In addition to sorting, the present invention also provides a method for characterizing a semiconductor process for removing material from a substrate, as indicated generally at 200, in FIG. 6. For example, the method may be used to determine how much material is removed during grinding, lapping, polishing, etching, and etc. The process includes, at step 210, providing a substrate of known area and density, and having a predetermined first thickness. It will be appreciated that the first thickness may be determined in any suitable way, including as taught by the present invention, capacitively, optically, or etc. The method of determining the first thickness is preferably selected to achieve the accuracy and precision desired.
Subsequently, at step 220, an amount of material is removed from one or both flat surfaces of the substrate using any of the above-described processes, which are well known in the semiconductor manufacturing field. Preferably, the material is removed substantially uniformly across the entire substrate. In any event the substrate will have a second, lesser thickness after the amount of material is removed. The process continues, at step 230, by determining the mass of the substrate as described above. At step 240, the second thickness of the substrate is determined from the mass, the area, and the density. Finally, the amount of material removed is determined by subtracting the second thickness from the first thickness, at step 250. It will be appreciated that since substrate mass is directly proportional to substrate thickness, method 200 may be modified to characterize a semiconductor process based on the mass of material removed rather than the thickness of material removed.
Method 200 may be used in a variety of applications well known to those of skill in the art. As one example, a target value or range of values may be established for the amount of material to be removed. A substrate may then be carried through the semiconductor process and the amount of material that was removed may be measured as described above. The measured value may then be compared to the target value and, if the measured value does not match the target value, the semiconductor process may be modified to remove more or less material as needed.
The present invention is applicable to characterizing semiconductor substrates, and more particularly to characterizing and sorting semiconductor substrates based on substrate thickness.
While the invention has been disclosed in its preferred form, the specific embodiments thereof as disclosed and illustrated herein are not to be considered in a limiting sense as numerous variations are possible. Applicants regard the subject matter of their invention to include all novel and non-obvious combinations and subcombinations of the various elements, features, functions and/or properties disclosed herein. No single feature, function, element or property of the disclosed embodiments is essential to all embodiments. The following claims define certain combinations and subcombinations which are regarded as novel and non-obvious. Other combinations and subcombinations of features, functions, elements and/or properties may be claimed through amendment of the present claims or presentation of new claims in this or a related application. Such claims, whether they are different, broader, narrower or equal in scope to the original claims, are also regarded as included within the subject matter of applicants' invention.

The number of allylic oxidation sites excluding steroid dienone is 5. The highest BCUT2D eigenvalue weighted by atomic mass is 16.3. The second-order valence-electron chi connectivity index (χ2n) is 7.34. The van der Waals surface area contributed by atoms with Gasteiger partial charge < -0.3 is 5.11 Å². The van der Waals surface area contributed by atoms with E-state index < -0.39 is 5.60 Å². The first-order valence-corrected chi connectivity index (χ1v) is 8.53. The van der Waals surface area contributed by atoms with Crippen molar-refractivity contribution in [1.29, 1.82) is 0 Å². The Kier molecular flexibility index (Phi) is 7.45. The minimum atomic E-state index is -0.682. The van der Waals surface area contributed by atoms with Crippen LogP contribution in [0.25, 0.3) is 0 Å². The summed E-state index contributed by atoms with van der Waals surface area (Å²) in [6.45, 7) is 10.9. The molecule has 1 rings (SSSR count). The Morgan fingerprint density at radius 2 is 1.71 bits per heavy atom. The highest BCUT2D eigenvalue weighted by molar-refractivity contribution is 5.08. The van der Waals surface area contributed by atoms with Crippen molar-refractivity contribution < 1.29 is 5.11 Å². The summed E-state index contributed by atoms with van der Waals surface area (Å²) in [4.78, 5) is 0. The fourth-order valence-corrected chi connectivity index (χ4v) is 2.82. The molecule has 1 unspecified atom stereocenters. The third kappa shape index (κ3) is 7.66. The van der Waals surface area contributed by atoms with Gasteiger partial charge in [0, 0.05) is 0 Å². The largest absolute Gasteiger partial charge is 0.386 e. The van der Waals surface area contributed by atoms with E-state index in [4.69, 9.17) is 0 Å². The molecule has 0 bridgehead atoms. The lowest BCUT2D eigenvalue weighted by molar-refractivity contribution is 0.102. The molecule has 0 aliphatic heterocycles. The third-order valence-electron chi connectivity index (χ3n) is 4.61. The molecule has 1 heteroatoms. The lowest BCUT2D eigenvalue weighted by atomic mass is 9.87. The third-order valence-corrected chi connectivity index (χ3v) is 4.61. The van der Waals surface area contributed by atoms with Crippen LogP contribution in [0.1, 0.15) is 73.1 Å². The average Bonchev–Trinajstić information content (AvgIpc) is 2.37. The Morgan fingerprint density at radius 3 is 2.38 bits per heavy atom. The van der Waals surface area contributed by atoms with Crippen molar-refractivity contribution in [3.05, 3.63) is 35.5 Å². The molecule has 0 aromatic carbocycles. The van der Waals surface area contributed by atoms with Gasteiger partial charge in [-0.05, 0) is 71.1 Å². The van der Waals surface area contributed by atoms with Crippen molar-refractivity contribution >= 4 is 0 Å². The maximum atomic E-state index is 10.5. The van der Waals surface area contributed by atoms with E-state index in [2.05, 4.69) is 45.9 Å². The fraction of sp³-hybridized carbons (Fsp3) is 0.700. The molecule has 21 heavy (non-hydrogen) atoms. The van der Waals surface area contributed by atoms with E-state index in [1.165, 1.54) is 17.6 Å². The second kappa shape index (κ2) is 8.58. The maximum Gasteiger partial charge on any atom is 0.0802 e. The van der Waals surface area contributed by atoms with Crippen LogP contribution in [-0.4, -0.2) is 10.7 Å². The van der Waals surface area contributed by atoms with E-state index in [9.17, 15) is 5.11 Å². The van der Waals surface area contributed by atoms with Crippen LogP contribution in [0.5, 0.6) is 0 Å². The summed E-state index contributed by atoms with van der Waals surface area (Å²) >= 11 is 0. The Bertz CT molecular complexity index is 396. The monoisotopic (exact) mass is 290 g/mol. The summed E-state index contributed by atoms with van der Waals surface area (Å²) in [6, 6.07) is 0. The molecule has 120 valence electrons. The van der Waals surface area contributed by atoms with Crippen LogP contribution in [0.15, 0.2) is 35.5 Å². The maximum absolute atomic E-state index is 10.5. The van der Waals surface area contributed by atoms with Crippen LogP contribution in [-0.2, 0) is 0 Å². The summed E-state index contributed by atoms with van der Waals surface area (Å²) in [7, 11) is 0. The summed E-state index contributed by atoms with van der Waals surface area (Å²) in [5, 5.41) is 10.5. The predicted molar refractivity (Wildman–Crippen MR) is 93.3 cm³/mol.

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|U.S. Classification||209/2, 257/E21.53, 700/219, 257/E21.297, 257/E21.102, 257/E21.295, 257/E21.274|
|International Classification||H01L21/314, G01B21/08, G01G9/00, H01L21/205, H01L21/3205, H01L21/316, H01L21/66|
|Cooperative Classification||G01B21/08, G01G9/00, H01L21/31604, H01L21/32051, H01L21/32055, H01L22/12|
|European Classification||H01L22/12, G01B21/08, G01G9/00|
|Dec 8, 1999||AS||Assignment|
|Apr 30, 2002||CC||Certificate of correction|
|Feb 23, 2005||FPAY||Fee payment|
Year of fee payment: 4
|Feb 11, 2009||FPAY||Fee payment|
Year of fee payment: 8
|Apr 19, 2013||REMI||Maintenance fee reminder mailed|
|Sep 11, 2013||LAPS||Lapse for failure to pay maintenance fees|
|Oct 29, 2013||FP||Expired due to failure to pay maintenance fee|
Effective date: 20130911